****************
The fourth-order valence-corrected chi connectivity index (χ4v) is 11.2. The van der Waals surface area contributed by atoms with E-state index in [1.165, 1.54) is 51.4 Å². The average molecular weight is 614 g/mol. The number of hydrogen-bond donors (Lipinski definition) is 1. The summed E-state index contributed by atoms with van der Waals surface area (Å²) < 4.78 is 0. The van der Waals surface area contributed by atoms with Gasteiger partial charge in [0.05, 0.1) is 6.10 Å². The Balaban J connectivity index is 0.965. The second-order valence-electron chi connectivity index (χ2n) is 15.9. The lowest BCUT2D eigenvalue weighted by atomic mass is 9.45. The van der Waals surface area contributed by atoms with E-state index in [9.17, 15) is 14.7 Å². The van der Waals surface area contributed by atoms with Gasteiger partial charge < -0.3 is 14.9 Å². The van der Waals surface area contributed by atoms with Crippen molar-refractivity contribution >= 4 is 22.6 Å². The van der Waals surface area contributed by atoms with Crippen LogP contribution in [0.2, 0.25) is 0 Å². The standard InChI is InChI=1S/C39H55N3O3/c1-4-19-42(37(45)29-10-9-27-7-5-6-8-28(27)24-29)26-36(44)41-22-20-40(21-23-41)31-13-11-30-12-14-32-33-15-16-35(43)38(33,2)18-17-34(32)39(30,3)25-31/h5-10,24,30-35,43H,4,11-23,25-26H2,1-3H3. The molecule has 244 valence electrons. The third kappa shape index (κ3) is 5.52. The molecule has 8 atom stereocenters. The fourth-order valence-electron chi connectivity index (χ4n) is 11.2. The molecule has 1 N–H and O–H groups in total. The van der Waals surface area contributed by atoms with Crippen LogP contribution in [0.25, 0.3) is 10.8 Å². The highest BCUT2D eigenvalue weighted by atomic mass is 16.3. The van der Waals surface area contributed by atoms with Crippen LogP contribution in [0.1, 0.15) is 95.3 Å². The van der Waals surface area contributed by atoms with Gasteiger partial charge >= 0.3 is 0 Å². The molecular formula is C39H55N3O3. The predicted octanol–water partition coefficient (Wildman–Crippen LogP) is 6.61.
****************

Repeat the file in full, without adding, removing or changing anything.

The fourth-order valence-corrected chi connectivity index (χ4v) is 11.2. The van der Waals surface area contributed by atoms with E-state index in [1.165, 1.54) is 51.4 Å². The average molecular weight is 614 g/mol. The number of hydrogen-bond donors (Lipinski definition) is 1. The summed E-state index contributed by atoms with van der Waals surface area (Å²) < 4.78 is 0. The van der Waals surface area contributed by atoms with Gasteiger partial charge in [0.05, 0.1) is 6.10 Å². The Balaban J connectivity index is 0.965. The second-order valence-electron chi connectivity index (χ2n) is 15.9. The lowest BCUT2D eigenvalue weighted by atomic mass is 9.45. The van der Waals surface area contributed by atoms with E-state index in [9.17, 15) is 14.7 Å². The van der Waals surface area contributed by atoms with Gasteiger partial charge < -0.3 is 14.9 Å². The van der Waals surface area contributed by atoms with Crippen molar-refractivity contribution >= 4 is 22.6 Å². The van der Waals surface area contributed by atoms with Crippen LogP contribution in [0.2, 0.25) is 0 Å². The standard InChI is InChI=1S/C39H55N3O3/c1-4-19-42(37(45)29-10-9-27-7-5-6-8-28(27)24-29)26-36(44)41-22-20-40(21-23-41)31-13-11-30-12-14-32-33-15-16-35(43)38(33,2)18-17-34(32)39(30,3)25-31/h5-10,24,30-35,43H,4,11-23,25-26H2,1-3H3. The molecule has 244 valence electrons. The third kappa shape index (κ3) is 5.52. The molecule has 8 atom stereocenters. The fourth-order valence-electron chi connectivity index (χ4n) is 11.2. The molecule has 1 N–H and O–H groups in total. The van der Waals surface area contributed by atoms with Crippen LogP contribution in [0.25, 0.3) is 10.8 Å². The highest BCUT2D eigenvalue weighted by atomic mass is 16.3. The van der Waals surface area contributed by atoms with Crippen LogP contribution in [0.1, 0.15) is 95.3 Å². The van der Waals surface area contributed by atoms with Gasteiger partial charge >= 0.3 is 0 Å². The molecular formula is C39H55N3O3. The predicted octanol–water partition coefficient (Wildman–Crippen LogP) is 6.61.